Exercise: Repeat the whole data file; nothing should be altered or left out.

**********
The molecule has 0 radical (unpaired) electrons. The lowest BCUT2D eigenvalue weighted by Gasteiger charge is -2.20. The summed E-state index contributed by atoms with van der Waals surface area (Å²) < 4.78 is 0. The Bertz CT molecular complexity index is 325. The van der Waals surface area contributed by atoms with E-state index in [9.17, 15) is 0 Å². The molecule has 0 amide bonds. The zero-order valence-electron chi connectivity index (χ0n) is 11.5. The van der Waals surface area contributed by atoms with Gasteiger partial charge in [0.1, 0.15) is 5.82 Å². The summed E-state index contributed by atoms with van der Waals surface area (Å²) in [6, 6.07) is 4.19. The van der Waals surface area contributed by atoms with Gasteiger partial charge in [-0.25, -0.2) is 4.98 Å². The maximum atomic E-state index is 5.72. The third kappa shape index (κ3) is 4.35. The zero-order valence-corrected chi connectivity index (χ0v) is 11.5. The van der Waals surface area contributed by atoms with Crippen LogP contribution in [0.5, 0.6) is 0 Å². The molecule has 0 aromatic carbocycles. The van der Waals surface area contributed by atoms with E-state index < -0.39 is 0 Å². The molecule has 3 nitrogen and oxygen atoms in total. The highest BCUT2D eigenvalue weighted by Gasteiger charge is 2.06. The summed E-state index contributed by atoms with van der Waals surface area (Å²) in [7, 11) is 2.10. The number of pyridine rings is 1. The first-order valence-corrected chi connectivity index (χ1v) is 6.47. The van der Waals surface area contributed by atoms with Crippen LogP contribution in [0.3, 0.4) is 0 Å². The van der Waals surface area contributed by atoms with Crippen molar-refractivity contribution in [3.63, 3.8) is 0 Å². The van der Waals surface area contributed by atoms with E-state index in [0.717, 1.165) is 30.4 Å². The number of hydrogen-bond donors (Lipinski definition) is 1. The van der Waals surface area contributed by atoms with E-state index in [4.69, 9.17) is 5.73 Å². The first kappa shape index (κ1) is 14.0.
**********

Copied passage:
The molecule has 0 radical (unpaired) electrons. The lowest BCUT2D eigenvalue weighted by Gasteiger charge is -2.20. The summed E-state index contributed by atoms with van der Waals surface area (Å²) < 4.78 is 0. The Bertz CT molecular complexity index is 325. The van der Waals surface area contributed by atoms with E-state index in [9.17, 15) is 0 Å². The molecule has 0 amide bonds. The zero-order valence-electron chi connectivity index (χ0n) is 11.5. The van der Waals surface area contributed by atoms with Gasteiger partial charge in [0.1, 0.15) is 5.82 Å². The summed E-state index contributed by atoms with van der Waals surface area (Å²) in [6, 6.07) is 4.19. The van der Waals surface area contributed by atoms with Gasteiger partial charge in [-0.25, -0.2) is 4.98 Å². The maximum atomic E-state index is 5.72. The third kappa shape index (κ3) is 4.35. The zero-order valence-corrected chi connectivity index (χ0v) is 11.5. The van der Waals surface area contributed by atoms with Crippen LogP contribution in [0.5, 0.6) is 0 Å². The molecule has 0 aromatic carbocycles. The van der Waals surface area contributed by atoms with E-state index < -0.39 is 0 Å². The molecule has 3 nitrogen and oxygen atoms in total. The highest BCUT2D eigenvalue weighted by Gasteiger charge is 2.06. The summed E-state index contributed by atoms with van der Waals surface area (Å²) in [7, 11) is 2.10. The number of pyridine rings is 1. The first-order valence-corrected chi connectivity index (χ1v) is 6.47. The van der Waals surface area contributed by atoms with Crippen LogP contribution in [0.3, 0.4) is 0 Å². The van der Waals surface area contributed by atoms with Crippen molar-refractivity contribution in [3.63, 3.8) is 0 Å². The van der Waals surface area contributed by atoms with E-state index in [0.717, 1.165) is 30.4 Å². The number of hydrogen-bond donors (Lipinski definition) is 1. The van der Waals surface area contributed by atoms with E-state index in [4.69, 9.17) is 5.73 Å². The first kappa shape index (κ1) is 14.0.